But the Home Cinema 3000 doesn't need to be compared to other projectors to prove its worth. It stands on its own as a great product for use in ambient light or extra large home theater screens. Folks who've been considering the Home Cinema 8350 but disliked its lack of 3D or relatively dim image can finally stop looking, because there's a new LCD budget king in town.


For more detailed specifications and connections, check out our Epson Home Cinema 3000 projector page.

Comments (19) Post a Comment
Dave Wilson Posted Dec 18, 2014 2:36 PM PST
Hi Bill,

Long time reader, first time commenter.

Great review, and after waiting a long time to upgrade (I have a Sanyo PLV-Z2, on the original bulb after 8000+ hours!) this projector looks like a top contender. You mentioned the 5030 a few times, and for me I'm torn between a projector at this price point and one at the low $2000's like the 5030. I'm curious about how you'd compare just picture quality between the 3000 and 5030. Ambient light is a small concern for daytime, but at night we have a pretty dark setup so the deeper blacks on the 5030 could really make a difference. I've read so much about how contrast is king (above all other specs) and to some extent have been wowed by LG's OLED panel when seeing it in person, though I know I want a projector. So

1) I wonder if the PQ upgrade is worth a full $1000 more.

Also one request is to include more in your content about timing of releases for those of us waiting for the perfect time to buy... e.g.:

2) Do you expect a 5030 successor next year at CES or CEDIA? 3) Do you think the UHD projectors might drop in price in 2015 as dramatically as UHD panels did in 2014? (So many portable devices are focusing on ultra-high PPI so I have to imagine those small LCD panels for projectors are a target for manufacturers.)

4) Lastly, you've mentioned that your input lag test changed, but we don't yet know by how much. Is it possible to test (perhaps just one) projector with both methods so that we can get a rough percentage to error correct the older reviews? (Also the method used isn't necessarily specified in the review.)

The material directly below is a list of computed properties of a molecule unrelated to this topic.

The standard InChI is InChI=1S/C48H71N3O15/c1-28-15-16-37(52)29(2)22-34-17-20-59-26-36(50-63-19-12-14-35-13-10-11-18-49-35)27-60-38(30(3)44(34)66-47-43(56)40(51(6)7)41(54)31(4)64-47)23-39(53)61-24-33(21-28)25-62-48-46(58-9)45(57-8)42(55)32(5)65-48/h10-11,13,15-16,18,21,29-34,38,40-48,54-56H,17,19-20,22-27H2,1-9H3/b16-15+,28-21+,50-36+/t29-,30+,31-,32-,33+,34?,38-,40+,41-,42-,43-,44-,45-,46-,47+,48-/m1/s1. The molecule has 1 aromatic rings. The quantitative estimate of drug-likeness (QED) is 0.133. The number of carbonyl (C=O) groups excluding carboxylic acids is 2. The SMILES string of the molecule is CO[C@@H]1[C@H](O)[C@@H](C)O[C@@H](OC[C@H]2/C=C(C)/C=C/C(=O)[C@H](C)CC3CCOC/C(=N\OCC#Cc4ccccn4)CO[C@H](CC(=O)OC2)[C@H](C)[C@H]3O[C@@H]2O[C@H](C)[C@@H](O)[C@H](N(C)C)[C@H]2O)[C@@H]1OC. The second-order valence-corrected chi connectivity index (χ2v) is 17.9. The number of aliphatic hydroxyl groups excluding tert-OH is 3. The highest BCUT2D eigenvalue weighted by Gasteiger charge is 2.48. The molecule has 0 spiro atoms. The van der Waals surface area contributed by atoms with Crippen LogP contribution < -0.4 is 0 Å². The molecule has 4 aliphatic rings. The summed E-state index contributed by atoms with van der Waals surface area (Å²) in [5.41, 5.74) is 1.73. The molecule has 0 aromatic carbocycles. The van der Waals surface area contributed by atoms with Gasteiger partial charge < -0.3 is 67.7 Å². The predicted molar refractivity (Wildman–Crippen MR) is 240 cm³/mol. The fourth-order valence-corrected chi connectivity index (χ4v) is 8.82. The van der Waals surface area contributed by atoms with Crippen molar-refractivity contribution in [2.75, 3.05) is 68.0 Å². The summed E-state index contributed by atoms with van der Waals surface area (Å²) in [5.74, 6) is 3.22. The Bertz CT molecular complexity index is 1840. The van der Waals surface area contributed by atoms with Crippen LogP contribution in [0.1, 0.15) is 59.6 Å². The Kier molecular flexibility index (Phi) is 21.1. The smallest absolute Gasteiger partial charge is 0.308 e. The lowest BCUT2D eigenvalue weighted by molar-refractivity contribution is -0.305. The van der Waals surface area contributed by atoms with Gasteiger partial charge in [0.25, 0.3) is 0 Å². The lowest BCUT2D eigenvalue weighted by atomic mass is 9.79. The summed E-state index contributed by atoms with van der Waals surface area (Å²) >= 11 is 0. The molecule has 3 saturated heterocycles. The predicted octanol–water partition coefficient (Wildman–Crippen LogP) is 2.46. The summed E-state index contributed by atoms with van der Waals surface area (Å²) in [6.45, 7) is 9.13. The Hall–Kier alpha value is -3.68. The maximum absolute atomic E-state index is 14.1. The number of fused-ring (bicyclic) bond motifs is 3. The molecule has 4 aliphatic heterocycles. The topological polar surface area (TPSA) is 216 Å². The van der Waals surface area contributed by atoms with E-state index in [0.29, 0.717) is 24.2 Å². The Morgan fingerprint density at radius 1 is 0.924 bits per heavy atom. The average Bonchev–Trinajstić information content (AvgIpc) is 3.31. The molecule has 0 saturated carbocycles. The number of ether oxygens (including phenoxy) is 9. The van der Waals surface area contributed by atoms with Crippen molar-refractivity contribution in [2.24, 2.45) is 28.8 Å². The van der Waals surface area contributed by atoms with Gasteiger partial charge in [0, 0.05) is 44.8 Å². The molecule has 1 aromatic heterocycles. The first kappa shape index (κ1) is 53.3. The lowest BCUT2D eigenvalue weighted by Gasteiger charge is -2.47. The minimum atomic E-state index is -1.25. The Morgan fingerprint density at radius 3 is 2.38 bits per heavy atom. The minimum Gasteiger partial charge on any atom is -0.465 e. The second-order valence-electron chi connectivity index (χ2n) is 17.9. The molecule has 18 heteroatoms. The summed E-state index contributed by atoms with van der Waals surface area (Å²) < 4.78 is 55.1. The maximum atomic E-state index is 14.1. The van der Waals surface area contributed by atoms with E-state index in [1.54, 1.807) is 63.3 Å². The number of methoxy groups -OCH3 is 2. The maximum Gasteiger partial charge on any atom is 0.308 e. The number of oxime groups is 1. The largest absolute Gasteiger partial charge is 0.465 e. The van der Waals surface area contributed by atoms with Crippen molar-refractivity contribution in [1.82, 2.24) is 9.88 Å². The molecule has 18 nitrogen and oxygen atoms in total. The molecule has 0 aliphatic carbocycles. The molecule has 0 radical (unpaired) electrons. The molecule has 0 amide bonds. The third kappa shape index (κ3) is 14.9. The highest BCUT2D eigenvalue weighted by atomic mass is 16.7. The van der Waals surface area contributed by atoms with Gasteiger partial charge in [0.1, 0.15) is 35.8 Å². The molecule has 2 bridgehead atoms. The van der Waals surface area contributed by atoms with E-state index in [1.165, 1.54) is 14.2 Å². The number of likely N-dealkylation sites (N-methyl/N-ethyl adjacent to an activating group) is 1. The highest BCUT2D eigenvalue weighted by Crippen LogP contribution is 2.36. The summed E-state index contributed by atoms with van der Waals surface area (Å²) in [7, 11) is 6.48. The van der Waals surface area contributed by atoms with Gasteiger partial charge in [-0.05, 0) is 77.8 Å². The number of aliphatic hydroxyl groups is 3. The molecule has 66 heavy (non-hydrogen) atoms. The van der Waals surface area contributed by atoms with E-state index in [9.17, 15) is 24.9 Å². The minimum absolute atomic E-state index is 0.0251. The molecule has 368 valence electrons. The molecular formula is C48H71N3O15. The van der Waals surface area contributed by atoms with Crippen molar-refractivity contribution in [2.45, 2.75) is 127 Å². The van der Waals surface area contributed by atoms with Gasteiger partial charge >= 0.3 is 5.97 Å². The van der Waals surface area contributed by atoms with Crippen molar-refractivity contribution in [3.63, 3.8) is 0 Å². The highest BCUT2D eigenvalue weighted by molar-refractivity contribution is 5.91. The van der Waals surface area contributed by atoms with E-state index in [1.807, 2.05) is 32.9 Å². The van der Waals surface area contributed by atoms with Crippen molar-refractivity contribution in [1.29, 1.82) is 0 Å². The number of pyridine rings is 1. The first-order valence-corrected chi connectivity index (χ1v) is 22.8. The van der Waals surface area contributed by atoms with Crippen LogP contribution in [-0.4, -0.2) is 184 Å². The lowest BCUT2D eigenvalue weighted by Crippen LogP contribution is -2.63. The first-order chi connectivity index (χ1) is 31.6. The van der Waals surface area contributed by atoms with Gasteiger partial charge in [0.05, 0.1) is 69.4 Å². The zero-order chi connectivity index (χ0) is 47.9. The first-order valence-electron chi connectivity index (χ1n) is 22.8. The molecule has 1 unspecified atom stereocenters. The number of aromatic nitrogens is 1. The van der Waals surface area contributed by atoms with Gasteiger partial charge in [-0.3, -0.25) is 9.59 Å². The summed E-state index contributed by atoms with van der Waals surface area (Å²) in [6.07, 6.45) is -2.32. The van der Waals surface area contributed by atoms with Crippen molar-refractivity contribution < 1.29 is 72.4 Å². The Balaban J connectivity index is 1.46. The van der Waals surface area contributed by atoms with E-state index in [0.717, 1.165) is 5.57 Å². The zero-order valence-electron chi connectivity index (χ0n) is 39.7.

Thanks for all the great work and fantastic reviews! Best projector site I've found by far.
Bill Livolsi Posted Dec 18, 2014 2:50 PM PST
Hi Dave,

There’s a lot to address in your comment, so I’ll just get started.

1. If you’re using the projector in a dedicated room with little to no ambient light and some decent room treatment, the Home Cinema 5030UB will steamroll right over the Home Cinema 3000. They’re not built for the same sort of use -- the level of contrast and detail you get out of the 5030UB would be wasted in a living room setup.

2. I have no more information about Epson’s release schedule than you do. But if I were you, I’d avoid playing this waiting game. When you’re ready to make a purchase, pick whatever’s best for you at that time, and then stop wondering if the one you picked is technically “the best” or not. Something new is always coming, and it’ll always be better. You have to make peace with that.

Think of it this way: you're driving a 2002 Corolla. It's served you well, but it's starting to show its age, the engine makes some odd noises, and the interior is beginning to smell funny. Should you not buy a new car this year because there'll be a newer car next year?

3. Projectors are a much smaller market, so the TV comparison doesn’t quite work. I do expect a price drop, but 4K projectors won’t be competing with the Epson 5030UB any time soon.

4. Though it’s not 100% consistent, the new tests reveal about one frame (17ms) more lag than the old tests did. So a projector that measured 17ms using the old method (like the Home Cinema 8350) would measure at least 33ms now.
Dave Wilson Posted Dec 18, 2014 5:46 PM PST
Thanks for your detailed & speedy reply!